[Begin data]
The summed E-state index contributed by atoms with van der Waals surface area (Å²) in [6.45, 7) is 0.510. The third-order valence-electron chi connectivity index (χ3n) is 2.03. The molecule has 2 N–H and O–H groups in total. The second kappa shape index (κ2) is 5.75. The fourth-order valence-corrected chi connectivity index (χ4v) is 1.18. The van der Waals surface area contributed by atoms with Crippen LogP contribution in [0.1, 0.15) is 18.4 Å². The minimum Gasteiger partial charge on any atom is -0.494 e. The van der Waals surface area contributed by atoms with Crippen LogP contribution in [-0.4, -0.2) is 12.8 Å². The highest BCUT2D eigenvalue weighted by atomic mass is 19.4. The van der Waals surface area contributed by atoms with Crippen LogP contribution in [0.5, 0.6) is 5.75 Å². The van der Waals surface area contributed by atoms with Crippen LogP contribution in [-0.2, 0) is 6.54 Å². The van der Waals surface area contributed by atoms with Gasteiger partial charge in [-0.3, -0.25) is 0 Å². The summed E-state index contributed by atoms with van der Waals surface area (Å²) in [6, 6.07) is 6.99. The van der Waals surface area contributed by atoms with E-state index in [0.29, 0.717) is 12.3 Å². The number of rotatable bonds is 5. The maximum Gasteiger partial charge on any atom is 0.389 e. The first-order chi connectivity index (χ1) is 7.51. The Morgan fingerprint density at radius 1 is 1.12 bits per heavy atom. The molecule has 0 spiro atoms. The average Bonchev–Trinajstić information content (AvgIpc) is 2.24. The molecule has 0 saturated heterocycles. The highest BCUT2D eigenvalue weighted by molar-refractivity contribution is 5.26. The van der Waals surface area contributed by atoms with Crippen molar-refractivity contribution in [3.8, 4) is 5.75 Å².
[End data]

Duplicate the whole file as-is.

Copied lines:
The summed E-state index contributed by atoms with van der Waals surface area (Å²) in [6.45, 7) is 0.510. The third-order valence-electron chi connectivity index (χ3n) is 2.03. The molecule has 2 N–H and O–H groups in total. The second kappa shape index (κ2) is 5.75. The fourth-order valence-corrected chi connectivity index (χ4v) is 1.18. The van der Waals surface area contributed by atoms with Crippen LogP contribution in [0.1, 0.15) is 18.4 Å². The minimum Gasteiger partial charge on any atom is -0.494 e. The van der Waals surface area contributed by atoms with Crippen LogP contribution in [-0.4, -0.2) is 12.8 Å². The highest BCUT2D eigenvalue weighted by atomic mass is 19.4. The van der Waals surface area contributed by atoms with Crippen LogP contribution in [0.5, 0.6) is 5.75 Å². The van der Waals surface area contributed by atoms with Crippen LogP contribution in [-0.2, 0) is 6.54 Å². The van der Waals surface area contributed by atoms with Gasteiger partial charge in [-0.3, -0.25) is 0 Å². The summed E-state index contributed by atoms with van der Waals surface area (Å²) in [6, 6.07) is 6.99. The van der Waals surface area contributed by atoms with E-state index in [0.29, 0.717) is 12.3 Å². The number of rotatable bonds is 5. The maximum Gasteiger partial charge on any atom is 0.389 e. The first-order chi connectivity index (χ1) is 7.51. The Morgan fingerprint density at radius 1 is 1.12 bits per heavy atom. The molecule has 0 spiro atoms. The average Bonchev–Trinajstić information content (AvgIpc) is 2.24. The molecule has 0 saturated heterocycles. The highest BCUT2D eigenvalue weighted by molar-refractivity contribution is 5.26. The van der Waals surface area contributed by atoms with Crippen molar-refractivity contribution in [3.8, 4) is 5.75 Å².